God Working Through Us
Introduction. (Phil. 2:12-13). One of the greatest challenges of faith is
identifying the work of God in the present world.
We imagine that it would be easier if
God’s work could be seen directly.
Israel saw the Red Sea parted; Judas saw
Jesus walk on water; Nebuchadnezzar saw three souls delivered from flames—yet
all turned from God.
How Does God Work in This World? Often, we struggle with seeing God as either so directly responsible for
all things, and thus to blame for hardship—or so removed from us that He
doesn’t care and does nothing. We must understand that not all work (even among
humans) is direct.
Illustration: My father made great effort before
his death to make provision for my mother’s care in the event of his death. She
now has all that she needs. This was largely because of his work—but it is not
direct work. When we consider God’s work in this world, it is clear…
through His providence (Acts 14:17)—“without testimony” (NIV).
Illustration: My father’s will was a written declaration of his desire.
It carries legal force to carry out his desires. In the same way…
through His word (1 Thess. 2:13).
The text we
began with in Phil. 2:13 suggests yet another way that God works just as surely
as He does in these ways, but in a way which is sometimes not recognized as it
works IN and THROUGH His people. Note: I am not talking about some miraculous or extraordinary action by
which God forces action or takes over the will. Rather, as Christians we must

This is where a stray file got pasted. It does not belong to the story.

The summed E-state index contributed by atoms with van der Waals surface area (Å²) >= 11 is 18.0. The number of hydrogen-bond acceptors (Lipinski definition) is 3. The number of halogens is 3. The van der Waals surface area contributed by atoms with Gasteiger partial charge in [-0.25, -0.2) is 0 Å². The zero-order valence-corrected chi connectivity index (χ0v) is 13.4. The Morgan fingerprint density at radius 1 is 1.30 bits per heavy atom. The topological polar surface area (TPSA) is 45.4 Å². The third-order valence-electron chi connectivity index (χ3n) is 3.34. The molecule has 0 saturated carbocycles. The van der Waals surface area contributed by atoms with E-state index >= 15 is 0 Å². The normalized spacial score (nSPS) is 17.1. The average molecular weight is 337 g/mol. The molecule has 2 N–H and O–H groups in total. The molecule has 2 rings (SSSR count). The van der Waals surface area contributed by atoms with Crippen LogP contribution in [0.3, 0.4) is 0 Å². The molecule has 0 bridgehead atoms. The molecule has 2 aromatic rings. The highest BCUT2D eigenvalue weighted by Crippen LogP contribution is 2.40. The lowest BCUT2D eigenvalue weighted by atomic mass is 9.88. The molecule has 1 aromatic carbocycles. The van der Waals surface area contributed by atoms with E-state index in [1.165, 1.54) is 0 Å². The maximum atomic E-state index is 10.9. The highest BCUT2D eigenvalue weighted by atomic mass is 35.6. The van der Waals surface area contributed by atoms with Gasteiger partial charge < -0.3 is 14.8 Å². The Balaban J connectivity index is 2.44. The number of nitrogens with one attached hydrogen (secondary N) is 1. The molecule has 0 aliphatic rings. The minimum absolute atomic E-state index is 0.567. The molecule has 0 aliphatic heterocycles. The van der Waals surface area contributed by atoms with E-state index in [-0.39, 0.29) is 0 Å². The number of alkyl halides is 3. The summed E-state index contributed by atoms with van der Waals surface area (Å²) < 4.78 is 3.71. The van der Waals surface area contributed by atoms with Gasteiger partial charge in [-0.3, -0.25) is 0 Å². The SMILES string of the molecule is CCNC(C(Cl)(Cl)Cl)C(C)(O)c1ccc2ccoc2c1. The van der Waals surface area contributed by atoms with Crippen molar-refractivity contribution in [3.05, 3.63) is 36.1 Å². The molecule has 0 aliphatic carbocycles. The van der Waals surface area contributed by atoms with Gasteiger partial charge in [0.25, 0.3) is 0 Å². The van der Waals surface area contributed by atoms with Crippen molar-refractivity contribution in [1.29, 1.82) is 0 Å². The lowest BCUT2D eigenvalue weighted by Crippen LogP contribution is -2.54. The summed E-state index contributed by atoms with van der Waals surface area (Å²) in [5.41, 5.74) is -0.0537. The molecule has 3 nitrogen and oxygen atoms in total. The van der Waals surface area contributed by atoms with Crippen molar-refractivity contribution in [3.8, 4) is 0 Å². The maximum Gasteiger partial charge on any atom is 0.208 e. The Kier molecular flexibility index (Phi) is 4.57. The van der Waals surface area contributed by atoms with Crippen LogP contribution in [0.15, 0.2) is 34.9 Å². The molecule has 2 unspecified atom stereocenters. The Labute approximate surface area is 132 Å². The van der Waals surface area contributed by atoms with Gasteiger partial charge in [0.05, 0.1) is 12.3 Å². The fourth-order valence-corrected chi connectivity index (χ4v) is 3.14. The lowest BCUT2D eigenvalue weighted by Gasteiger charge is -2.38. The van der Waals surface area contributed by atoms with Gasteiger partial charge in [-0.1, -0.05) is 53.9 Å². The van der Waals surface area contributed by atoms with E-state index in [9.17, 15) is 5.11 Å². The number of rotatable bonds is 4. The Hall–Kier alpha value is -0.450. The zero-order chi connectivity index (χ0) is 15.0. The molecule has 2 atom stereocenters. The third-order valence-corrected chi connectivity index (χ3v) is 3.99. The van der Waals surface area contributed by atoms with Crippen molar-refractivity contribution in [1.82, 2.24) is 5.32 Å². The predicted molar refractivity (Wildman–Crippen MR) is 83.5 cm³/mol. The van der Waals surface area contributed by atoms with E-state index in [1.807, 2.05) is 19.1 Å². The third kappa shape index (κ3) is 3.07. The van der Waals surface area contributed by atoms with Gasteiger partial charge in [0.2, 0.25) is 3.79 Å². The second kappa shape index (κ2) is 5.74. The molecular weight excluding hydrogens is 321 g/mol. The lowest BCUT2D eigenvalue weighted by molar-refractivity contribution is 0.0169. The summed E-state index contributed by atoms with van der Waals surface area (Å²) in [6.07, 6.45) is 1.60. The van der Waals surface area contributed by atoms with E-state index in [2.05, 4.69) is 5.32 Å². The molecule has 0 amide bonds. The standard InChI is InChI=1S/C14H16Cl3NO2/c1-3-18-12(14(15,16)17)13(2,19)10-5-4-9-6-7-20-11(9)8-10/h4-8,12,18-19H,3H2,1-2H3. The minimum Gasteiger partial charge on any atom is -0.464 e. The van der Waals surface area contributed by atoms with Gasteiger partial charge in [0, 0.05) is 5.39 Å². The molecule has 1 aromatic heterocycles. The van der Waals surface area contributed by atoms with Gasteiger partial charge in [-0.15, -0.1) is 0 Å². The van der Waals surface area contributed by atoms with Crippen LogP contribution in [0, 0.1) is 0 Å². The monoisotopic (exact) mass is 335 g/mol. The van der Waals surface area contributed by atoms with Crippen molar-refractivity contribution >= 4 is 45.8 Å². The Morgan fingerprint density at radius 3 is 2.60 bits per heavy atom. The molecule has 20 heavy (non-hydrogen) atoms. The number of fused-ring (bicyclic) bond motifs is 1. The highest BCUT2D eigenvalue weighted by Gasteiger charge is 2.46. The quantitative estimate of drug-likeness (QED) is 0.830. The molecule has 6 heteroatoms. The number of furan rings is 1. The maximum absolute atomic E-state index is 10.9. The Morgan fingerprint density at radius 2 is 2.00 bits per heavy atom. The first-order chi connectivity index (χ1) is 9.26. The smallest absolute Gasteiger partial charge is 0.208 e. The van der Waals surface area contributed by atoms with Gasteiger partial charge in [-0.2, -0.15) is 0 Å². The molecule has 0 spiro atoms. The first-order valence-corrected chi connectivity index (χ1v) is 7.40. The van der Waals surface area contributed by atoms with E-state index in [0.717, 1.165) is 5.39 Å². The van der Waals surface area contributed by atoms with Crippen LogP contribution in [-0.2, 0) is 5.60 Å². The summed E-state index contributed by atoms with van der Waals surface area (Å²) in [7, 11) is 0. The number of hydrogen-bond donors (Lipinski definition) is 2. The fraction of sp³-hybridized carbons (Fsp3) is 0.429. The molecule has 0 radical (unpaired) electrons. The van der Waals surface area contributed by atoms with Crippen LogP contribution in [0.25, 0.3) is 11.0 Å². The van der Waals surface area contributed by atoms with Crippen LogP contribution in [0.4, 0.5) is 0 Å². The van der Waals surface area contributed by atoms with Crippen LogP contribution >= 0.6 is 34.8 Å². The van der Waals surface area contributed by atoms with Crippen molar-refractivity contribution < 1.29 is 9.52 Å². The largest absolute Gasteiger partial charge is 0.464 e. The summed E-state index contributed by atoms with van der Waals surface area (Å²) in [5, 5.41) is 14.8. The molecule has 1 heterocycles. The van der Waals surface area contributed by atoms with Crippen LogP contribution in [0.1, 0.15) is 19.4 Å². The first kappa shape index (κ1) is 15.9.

recognize that when we allow His word to work in us and through us we become
instruments by which God works in this world to carry out His will.
We are God’s
“workmanship” (Eph. 2:8-10). There are works He wants us to do. Worship? Yes.
Moral living? Yes. Service to others? Yes. Teaching and example? Yes.
How often do we
see this in Scripture?
Eunuch (Acts 8:26-40). There is some miraculous action here, but not in the
heart of the Eunuch. Philip’s words allowed the word of God to work in this
man’s heart. God worked through Philip to win a soul.
Paul was (and
we are) “workers together with Him” (2 Cor. 6:1). In teaching the gospel
God worked through Him to teach others.
others (2 Cor. 9:6-15). Not merely a good deed done, but God working through
His people. Note…
“grace” (i.e. the ability to help) abound to “have an abundance to every good
work” (vs. 8).
“seed to the sower” (vs. 10).
“thanksgiving to God” (vs. 11). God does it through His people.
abilities (1 Pet. 4:11). When we use these abilities, God works in us and
through us (Phil. 4:18-20).
Two Important Questions. If God’s
work through His people is a real and important way in which God works in the
present world it leaves us with two important questions:
Do we recognize
and look for God’s work through His people in our own lives?
We need each
other in Christ for many reasons, but one is because we need God’s work in our
lives that comes to us through others.
encouragement, edification, correction, support, teaching, and love.
Are we carrying
out God’s work in the hearts and lives of others through our actions?
The watchmen (Ezek.
instruments by which God works in others—or by which a work of God is not done
in the lives of others. Will we carry out this role or leave it undone? (Esth.